Wednesday, December 5, 2007

The S Word

There's been discussion about the "suicide (non) option" on Abelard's blog and on Peter's blog. I have read (as some others of you have) on the gay Mormon blogs about another another gay Mormon suicide. At least one blogger denied that his suicide had anything to do with him being gay and Mormon. Others seem pretty sure that's precisely what it's about.

So recently another Moho brother whom I love emailed me to tell me he was recently thinking about suicide, just working it out in his mind how to do it in a way that will be less traumatic for his family.

He says he's OK now. I think I believe him.

But this has to stop.

He explained to me the mathematics of it. When suicide is a more attractive option than trying to live with all the remaining options, we go with suicide. For some folks, when the only options are: suicide, marriage, or life-long celibacy, suicide looks like the best choice. In suicide we preserve our purity. The Church can forgive us for suicide. In fact, Church manuals specifically state that suicide is a tragedy, not a sin. The Church can forgive us for giving up in just that way. It won't forgive us for loving a man. Giving up in that way is unforgivable.

I don't think I can stand to read any more denials about how gay Mormon suicide is a problem. How it's not real, how it's a statistical fabrication, how gay Mormon suicides don't have anything to do with being gay and Mormon. Please, no more arrogant statements about how guys just need to have more faith and everything will be just fine.

OK, maybe the Church can forgive us for committing suicide but I can't. I refuse. I cannot accept this. I will never forgive you for giving up in that way. I love you too much. God loves you too much. Your life, here and now, is of infinite worth. You are of infinite worth.

This is not what God made us for.

God made us for love.


Scot said...

Well said and thank you, J.

I’ve tried a couple times to post on gay suicide but find, each time, my writing becomes too angry and too close to my experience with those now gone, and I just end up scrapping it.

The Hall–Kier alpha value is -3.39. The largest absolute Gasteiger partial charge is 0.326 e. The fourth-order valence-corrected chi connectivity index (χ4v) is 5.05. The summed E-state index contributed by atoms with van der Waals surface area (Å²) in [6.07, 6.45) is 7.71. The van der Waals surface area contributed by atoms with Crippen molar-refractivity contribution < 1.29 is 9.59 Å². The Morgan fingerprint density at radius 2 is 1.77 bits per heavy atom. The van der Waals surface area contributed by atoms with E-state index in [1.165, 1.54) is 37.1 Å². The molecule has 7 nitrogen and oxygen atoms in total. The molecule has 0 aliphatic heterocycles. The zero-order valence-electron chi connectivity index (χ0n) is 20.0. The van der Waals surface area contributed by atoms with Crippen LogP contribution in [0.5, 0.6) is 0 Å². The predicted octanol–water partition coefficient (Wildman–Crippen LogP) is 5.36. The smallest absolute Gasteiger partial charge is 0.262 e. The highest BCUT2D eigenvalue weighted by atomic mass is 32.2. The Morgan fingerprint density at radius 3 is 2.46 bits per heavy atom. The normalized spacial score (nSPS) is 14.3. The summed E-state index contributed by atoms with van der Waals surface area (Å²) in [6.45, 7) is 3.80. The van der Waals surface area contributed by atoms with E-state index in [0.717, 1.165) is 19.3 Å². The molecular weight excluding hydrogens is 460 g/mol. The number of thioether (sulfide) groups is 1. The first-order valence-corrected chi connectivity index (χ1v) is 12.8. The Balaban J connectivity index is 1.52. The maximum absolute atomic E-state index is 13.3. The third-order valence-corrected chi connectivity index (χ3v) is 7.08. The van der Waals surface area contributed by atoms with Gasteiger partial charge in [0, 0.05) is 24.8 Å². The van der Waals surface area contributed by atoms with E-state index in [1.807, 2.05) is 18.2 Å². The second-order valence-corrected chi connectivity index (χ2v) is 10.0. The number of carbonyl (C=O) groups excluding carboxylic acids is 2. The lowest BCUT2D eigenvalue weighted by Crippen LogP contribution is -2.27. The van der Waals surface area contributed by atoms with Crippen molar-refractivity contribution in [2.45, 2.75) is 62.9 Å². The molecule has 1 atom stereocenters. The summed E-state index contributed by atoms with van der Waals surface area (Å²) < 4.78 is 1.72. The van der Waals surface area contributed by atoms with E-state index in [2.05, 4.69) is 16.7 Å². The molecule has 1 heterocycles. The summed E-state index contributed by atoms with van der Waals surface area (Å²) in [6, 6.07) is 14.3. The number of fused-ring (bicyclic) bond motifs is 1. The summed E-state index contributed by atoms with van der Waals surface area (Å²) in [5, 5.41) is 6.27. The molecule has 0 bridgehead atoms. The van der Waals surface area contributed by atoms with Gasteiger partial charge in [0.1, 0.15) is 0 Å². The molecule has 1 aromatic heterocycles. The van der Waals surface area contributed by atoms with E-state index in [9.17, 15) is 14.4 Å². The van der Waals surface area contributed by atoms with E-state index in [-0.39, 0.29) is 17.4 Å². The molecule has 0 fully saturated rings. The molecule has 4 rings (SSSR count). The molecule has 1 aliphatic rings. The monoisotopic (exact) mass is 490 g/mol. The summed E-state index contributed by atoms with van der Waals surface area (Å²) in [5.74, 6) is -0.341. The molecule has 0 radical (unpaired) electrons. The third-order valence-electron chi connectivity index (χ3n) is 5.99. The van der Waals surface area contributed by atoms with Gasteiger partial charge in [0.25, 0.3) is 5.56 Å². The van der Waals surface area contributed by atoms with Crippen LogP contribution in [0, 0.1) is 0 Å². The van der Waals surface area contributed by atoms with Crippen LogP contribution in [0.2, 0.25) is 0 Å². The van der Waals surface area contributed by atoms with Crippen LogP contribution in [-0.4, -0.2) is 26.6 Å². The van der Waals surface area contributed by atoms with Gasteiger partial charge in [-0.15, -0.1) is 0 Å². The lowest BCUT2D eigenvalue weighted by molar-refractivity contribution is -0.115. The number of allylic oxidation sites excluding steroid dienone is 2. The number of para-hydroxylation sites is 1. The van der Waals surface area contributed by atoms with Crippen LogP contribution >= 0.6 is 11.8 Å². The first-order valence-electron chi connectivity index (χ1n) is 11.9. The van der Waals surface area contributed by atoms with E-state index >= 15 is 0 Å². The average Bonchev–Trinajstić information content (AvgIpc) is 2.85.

I hope any of those out there thinking suicide to be an option will find a professional’s help, a school counselor, a gay help line, a suicide hot line, anything. Though I suppose most of us around these blogs aren’t experts on the topic, many have been that desperate and have known those who have been to that brink. To our great regret, some have also known those who’ve not come back. I hope everyone feels free to use that experience, at the very least, to help them through. If nothing else, I’m sure there are many here willing to be a friend and listen. If there’s one thing I think all sides can easily agree upon it’s that this difficult portion of a gay Mormon’s life is well worth living through.

MoHoHawaii said...

When I was in the MTC I heard a General Authority give a talk about chastity. One of the things he told the missionaries was of a father who told his missionary son that he'd rather see the boy come back in a coffin than come home having lost his virtue.

As a conflicted young gay missionary, I was stunned. The message to me was clear: I was better off dead.

I think the attitude of the church has softened since those days (almost 30 years ago). But I wonder if that anecdote is still part of the MTC's program.

This is a topic is very close to home with me, and like Scot I think I get too angry to be of much use when discussing it.

Peter said...

Your post made me cry.

"OK, maybe the Church can forgive us for committing suicide but I can't. I refuse."

That was beautiful.